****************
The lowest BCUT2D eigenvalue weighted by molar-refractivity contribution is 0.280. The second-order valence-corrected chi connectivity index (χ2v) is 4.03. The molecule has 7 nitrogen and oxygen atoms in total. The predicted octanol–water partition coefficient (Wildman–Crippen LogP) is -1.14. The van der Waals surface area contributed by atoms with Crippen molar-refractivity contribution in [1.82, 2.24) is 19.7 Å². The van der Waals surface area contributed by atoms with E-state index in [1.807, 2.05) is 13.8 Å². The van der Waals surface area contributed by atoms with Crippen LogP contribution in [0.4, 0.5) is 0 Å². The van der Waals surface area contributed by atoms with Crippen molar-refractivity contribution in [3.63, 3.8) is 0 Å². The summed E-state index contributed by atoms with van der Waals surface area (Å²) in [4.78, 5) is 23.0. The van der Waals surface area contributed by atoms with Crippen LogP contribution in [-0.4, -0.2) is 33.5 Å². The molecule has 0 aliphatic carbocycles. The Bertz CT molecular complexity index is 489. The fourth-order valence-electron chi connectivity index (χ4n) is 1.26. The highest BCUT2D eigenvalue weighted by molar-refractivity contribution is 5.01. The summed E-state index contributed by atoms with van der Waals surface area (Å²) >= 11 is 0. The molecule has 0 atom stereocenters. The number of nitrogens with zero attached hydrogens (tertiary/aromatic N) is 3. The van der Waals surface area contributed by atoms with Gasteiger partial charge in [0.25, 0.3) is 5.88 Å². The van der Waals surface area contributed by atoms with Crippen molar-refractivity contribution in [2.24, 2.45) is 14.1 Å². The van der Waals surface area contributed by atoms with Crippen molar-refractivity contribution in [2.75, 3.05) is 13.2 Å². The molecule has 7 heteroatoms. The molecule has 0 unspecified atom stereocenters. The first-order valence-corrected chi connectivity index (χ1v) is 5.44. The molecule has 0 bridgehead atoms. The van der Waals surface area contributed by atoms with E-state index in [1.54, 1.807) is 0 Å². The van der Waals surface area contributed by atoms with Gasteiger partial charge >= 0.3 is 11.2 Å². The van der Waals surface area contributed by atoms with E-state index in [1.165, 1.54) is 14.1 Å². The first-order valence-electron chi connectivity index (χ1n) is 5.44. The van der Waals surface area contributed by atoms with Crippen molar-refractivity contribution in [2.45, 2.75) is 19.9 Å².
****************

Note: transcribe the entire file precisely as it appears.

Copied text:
The lowest BCUT2D eigenvalue weighted by molar-refractivity contribution is 0.280. The second-order valence-corrected chi connectivity index (χ2v) is 4.03. The molecule has 7 nitrogen and oxygen atoms in total. The predicted octanol–water partition coefficient (Wildman–Crippen LogP) is -1.14. The van der Waals surface area contributed by atoms with Crippen molar-refractivity contribution in [1.82, 2.24) is 19.7 Å². The van der Waals surface area contributed by atoms with E-state index in [1.807, 2.05) is 13.8 Å². The van der Waals surface area contributed by atoms with Crippen LogP contribution in [0.4, 0.5) is 0 Å². The van der Waals surface area contributed by atoms with Crippen molar-refractivity contribution in [3.63, 3.8) is 0 Å². The summed E-state index contributed by atoms with van der Waals surface area (Å²) in [4.78, 5) is 23.0. The van der Waals surface area contributed by atoms with Crippen LogP contribution in [-0.4, -0.2) is 33.5 Å². The molecule has 0 aliphatic carbocycles. The Bertz CT molecular complexity index is 489. The fourth-order valence-electron chi connectivity index (χ4n) is 1.26. The highest BCUT2D eigenvalue weighted by molar-refractivity contribution is 5.01. The summed E-state index contributed by atoms with van der Waals surface area (Å²) >= 11 is 0. The molecule has 0 atom stereocenters. The number of nitrogens with zero attached hydrogens (tertiary/aromatic N) is 3. The van der Waals surface area contributed by atoms with Gasteiger partial charge in [0.25, 0.3) is 5.88 Å². The van der Waals surface area contributed by atoms with Crippen molar-refractivity contribution in [2.24, 2.45) is 14.1 Å². The van der Waals surface area contributed by atoms with Crippen molar-refractivity contribution in [2.75, 3.05) is 13.2 Å². The molecule has 7 heteroatoms. The molecule has 0 unspecified atom stereocenters. The first-order valence-corrected chi connectivity index (χ1v) is 5.44. The molecule has 0 bridgehead atoms. The van der Waals surface area contributed by atoms with E-state index in [1.54, 1.807) is 0 Å². The van der Waals surface area contributed by atoms with Gasteiger partial charge >= 0.3 is 11.2 Å². The van der Waals surface area contributed by atoms with E-state index in [1.165, 1.54) is 14.1 Å². The first-order valence-electron chi connectivity index (χ1n) is 5.44. The van der Waals surface area contributed by atoms with Crippen molar-refractivity contribution in [2.45, 2.75) is 19.9 Å².